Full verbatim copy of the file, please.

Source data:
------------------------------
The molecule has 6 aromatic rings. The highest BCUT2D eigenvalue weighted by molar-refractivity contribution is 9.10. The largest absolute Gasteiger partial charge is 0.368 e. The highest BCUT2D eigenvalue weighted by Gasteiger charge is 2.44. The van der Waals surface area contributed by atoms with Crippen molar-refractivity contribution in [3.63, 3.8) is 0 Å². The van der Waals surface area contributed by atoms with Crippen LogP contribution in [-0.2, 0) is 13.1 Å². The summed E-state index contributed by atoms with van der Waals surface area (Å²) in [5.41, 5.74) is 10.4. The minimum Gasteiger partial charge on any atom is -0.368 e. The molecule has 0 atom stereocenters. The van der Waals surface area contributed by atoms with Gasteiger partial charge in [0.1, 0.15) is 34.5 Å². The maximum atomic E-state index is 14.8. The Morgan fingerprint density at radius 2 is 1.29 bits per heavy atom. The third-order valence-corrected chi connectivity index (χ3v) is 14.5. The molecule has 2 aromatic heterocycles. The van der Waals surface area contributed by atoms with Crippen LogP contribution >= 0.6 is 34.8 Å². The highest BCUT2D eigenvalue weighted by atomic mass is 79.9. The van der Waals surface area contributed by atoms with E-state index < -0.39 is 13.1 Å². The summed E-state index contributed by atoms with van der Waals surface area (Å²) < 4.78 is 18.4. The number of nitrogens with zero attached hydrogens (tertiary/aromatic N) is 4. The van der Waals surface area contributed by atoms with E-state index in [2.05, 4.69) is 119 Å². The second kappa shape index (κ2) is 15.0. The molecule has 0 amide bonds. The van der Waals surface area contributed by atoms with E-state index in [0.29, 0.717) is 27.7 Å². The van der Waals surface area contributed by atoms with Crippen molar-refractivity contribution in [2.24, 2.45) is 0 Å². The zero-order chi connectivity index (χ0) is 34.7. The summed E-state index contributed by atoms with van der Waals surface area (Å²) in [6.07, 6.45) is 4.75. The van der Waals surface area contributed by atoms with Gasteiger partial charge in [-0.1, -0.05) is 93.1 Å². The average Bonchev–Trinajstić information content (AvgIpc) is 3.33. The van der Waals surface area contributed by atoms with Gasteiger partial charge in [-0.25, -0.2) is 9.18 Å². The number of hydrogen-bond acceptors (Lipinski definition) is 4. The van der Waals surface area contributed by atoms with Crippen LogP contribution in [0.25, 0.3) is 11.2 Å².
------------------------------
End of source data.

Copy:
The molecule has 6 aromatic rings. The highest BCUT2D eigenvalue weighted by molar-refractivity contribution is 9.10. The largest absolute Gasteiger partial charge is 0.368 e. The highest BCUT2D eigenvalue weighted by Gasteiger charge is 2.44. The van der Waals surface area contributed by atoms with Crippen molar-refractivity contribution in [3.63, 3.8) is 0 Å². The van der Waals surface area contributed by atoms with Crippen LogP contribution in [-0.2, 0) is 13.1 Å². The summed E-state index contributed by atoms with van der Waals surface area (Å²) in [5.41, 5.74) is 10.4. The minimum Gasteiger partial charge on any atom is -0.368 e. The molecule has 0 atom stereocenters. The van der Waals surface area contributed by atoms with Gasteiger partial charge in [0.1, 0.15) is 34.5 Å². The maximum atomic E-state index is 14.8. The Morgan fingerprint density at radius 2 is 1.29 bits per heavy atom. The third-order valence-corrected chi connectivity index (χ3v) is 14.5. The molecule has 2 aromatic heterocycles. The van der Waals surface area contributed by atoms with Crippen LogP contribution >= 0.6 is 34.8 Å². The highest BCUT2D eigenvalue weighted by atomic mass is 79.9. The van der Waals surface area contributed by atoms with E-state index < -0.39 is 13.1 Å². The summed E-state index contributed by atoms with van der Waals surface area (Å²) < 4.78 is 18.4. The number of nitrogens with zero attached hydrogens (tertiary/aromatic N) is 4. The van der Waals surface area contributed by atoms with E-state index in [2.05, 4.69) is 119 Å². The second kappa shape index (κ2) is 15.0. The molecule has 0 amide bonds. The van der Waals surface area contributed by atoms with E-state index in [0.29, 0.717) is 27.7 Å². The van der Waals surface area contributed by atoms with Crippen molar-refractivity contribution in [2.24, 2.45) is 0 Å². The zero-order chi connectivity index (χ0) is 34.7. The summed E-state index contributed by atoms with van der Waals surface area (Å²) in [6.07, 6.45) is 4.75. The van der Waals surface area contributed by atoms with Gasteiger partial charge in [-0.1, -0.05) is 93.1 Å². The average Bonchev–Trinajstić information content (AvgIpc) is 3.33. The van der Waals surface area contributed by atoms with Gasteiger partial charge in [-0.25, -0.2) is 9.18 Å². The number of hydrogen-bond acceptors (Lipinski definition) is 4. The van der Waals surface area contributed by atoms with Crippen LogP contribution in [0.25, 0.3) is 11.2 Å².